Corporation in 27.3.2002 to look into the conduct and continuance of
four employees who had attained the age of 50 years or had completed
25 years of service. Among these four persons, name of the Respondent
also appeared.

7. This committee, on perusal of the record of the respondent,
recommended his compulsory retirement. The Review Committee held its
meeting on 8.4.2002 to review the report of the Screening Committee
and after perusal of the report of the Screening Committee, the Review
Committee approved the proposal of the Screening Committee. Based on
the recommendation of the Review Committee, the Competent Authority
passed the orders dated 9.4.2002, compulsorily retiring the respondent
from service. As three months previous notice is required under rule
18-D (1) of the Standing Orders, in lieu thereof the respondent was
sent three months’ salary cheque.

 

8. Challenging this action of the appellant, the respondent filed
the Writ Petition in the High Court of Judicature for Rajasthan. The
appellant herein (Respondent in the Writ Petition) appeared and
decided a Writ Petition by filing counter affidavit. It was the
highlight of the petitioner’s defense that the service record of the
respondent showed a dismal picture, in as much as between the year
1978-1990, nearly 19 cases of misconduct were foisted upon the
respondent which resulted into some or the other kind of penalty like
admonition or stoppage of pay or annual grade increment for a limited
period. So much so, in the year 1992 a criminal case against the
respondent was initiated under Section 279 read with Section 304 (a)
of IPC and Section 18/118 of the Motor Vehicles Act. In that case he
was given the benefit of doubt and released. However, a departmental
inquiry was held in which penalty of imposition or stoppage of two
years’ increment was imposed upon him. A representation against this
penalty was also dismissed. In the year 1999 another criminal case was
instituted against the Respondent because of the accident of the bus
of the petitioner which was driven by the Respondent as Driver. The
victims had also filed their claim before the Motor Claim Tribunal
(MACT) and the Appellant -Corporation had to suffer heavy loss by
paying compensation in the said case. However, in criminal case, the
Respondent was acquitted. The appellant also pointed out that the
service record of the Respondent revealed that he was also involved in
the another accident in the year 1999 in which he suffered serious
burn injuries. Because of this, he had moved an application
requesting the Petitioner-Corporation to give him light job.
Accordingly, he was posted as staff car Driver at Head Office. This
job was given to him virtually showing mercy, which did not entail
regular hard work. It was thus, argued by the Appellant -Corporation
that the aforesaid entire service record was gone into by the
Screening Committee as well as the Review Committee on the basis of
which the decision was taken to retire the Respondent prematurely.

9. The learned Single Judge of the High Court, however, did not
eschew the aforesaid submission of the Appellant -Corporation giving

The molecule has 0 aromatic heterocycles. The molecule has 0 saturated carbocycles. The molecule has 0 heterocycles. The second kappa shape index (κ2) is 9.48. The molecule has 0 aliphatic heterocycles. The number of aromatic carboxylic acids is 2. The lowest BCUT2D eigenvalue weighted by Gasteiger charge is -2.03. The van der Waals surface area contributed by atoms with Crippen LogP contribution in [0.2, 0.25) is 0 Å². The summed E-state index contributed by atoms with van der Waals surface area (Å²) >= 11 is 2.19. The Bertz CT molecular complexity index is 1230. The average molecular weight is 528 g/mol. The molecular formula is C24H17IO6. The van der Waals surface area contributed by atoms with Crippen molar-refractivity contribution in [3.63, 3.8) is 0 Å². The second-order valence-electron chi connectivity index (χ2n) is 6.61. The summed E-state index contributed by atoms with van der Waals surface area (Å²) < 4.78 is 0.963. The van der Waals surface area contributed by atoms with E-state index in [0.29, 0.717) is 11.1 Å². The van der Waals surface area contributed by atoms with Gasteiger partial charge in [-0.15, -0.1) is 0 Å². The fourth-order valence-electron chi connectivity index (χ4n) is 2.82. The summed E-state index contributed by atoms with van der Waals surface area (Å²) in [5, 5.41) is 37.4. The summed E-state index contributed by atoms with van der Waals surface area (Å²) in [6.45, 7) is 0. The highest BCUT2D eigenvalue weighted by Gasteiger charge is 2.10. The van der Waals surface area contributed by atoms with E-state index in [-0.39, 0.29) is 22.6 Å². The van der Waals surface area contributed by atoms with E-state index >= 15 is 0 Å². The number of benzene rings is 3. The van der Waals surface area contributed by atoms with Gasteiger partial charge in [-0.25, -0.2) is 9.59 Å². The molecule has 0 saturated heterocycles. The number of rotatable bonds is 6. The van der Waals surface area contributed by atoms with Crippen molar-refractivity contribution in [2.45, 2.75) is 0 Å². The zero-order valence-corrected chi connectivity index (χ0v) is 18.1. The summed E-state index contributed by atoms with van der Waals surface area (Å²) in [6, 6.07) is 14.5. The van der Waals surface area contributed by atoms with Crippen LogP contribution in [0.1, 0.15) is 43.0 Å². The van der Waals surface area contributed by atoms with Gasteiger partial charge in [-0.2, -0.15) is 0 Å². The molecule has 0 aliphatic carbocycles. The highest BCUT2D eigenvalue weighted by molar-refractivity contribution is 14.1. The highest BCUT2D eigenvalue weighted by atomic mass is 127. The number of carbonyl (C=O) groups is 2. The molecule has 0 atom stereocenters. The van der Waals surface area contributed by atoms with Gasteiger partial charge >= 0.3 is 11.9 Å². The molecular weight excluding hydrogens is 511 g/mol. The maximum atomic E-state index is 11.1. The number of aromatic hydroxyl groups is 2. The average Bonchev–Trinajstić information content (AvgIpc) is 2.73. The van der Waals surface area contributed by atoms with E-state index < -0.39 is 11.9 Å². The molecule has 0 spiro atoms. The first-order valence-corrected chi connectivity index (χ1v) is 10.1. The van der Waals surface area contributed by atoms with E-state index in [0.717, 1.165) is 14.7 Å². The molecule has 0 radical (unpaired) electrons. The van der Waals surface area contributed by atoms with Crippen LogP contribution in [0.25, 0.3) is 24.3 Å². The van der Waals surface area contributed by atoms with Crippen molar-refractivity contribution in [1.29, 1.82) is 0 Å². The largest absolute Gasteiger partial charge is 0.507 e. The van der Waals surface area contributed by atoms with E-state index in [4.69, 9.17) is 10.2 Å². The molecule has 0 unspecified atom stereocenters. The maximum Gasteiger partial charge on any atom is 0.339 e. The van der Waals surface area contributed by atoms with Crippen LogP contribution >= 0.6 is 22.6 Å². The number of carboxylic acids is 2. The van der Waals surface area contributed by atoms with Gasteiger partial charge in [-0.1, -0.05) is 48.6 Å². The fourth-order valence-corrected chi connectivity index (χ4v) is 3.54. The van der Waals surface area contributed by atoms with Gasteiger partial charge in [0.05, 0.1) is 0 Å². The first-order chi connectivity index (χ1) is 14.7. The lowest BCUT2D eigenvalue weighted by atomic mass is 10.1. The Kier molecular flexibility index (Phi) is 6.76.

the reason that the various acts of misconduct pointed out by the
Petitioner-Corporation against the Respondent herein pertained to the
period between 1978-90, whereas the order of compulsory retirement was
passed 12 years thereafter i.e. on 9.4.2002. In the opinion of the
learned Single Judge, thee minor misconducts of the period more than
12 years before the compulsory retirement were not sufficient to come
to the conclusion that the compulsory retirement of the respondent was
in public interest. The learned Single Judge also observed that
record of immediate past period was not looked into at all and on the
basis of current purpose it could not be said that respondent had
become deadwood or had become inefficient who needed to be weeded out.
It also It also remarked that the appellant corporation was not able
to point out any deficiency in the work and conduct of the Respondent
for over 10 years immediately preceding his compulsory retirement. It
was thus, unjust, unreasonable and arbitrary to retire the respondent
prematurely on the basis of old and stale material. For coming to this
conclusion the learned Single Judge drew sustenance from the judgment
of this Court in Brij Mohan Singh Chopra v. State of Punjab 1987 (2)
SCC 188.

10. Not satisfied with the aforesaid outcome, the appellant
preferred Writ Appeal before the Division Bench but without any
success as the said Writ Appeal has been dismissed by the Division
Bench,

 

 

 
echoing the reasons given by the ld. Single Judge. While upholding the
order of the learned Single Judge, the Division Bench also noted that
the recorded date of birth, at the time of entry of the Respondent
into service, was 7.7.1951. Since the normal age of superannuation is
60 years, the respondent would have continued in service till the year
2011. Since he was prematurely retired and that retirement has been
set aside with the direction that he deems to be in service, the
respondent would have to be treated in service till July, 2011.
However, before the Division Bench, the respondent raised the dispute
about his date of birth contending that his actual date of birth was
21.1.1957 which was even recorded in some of the official documents.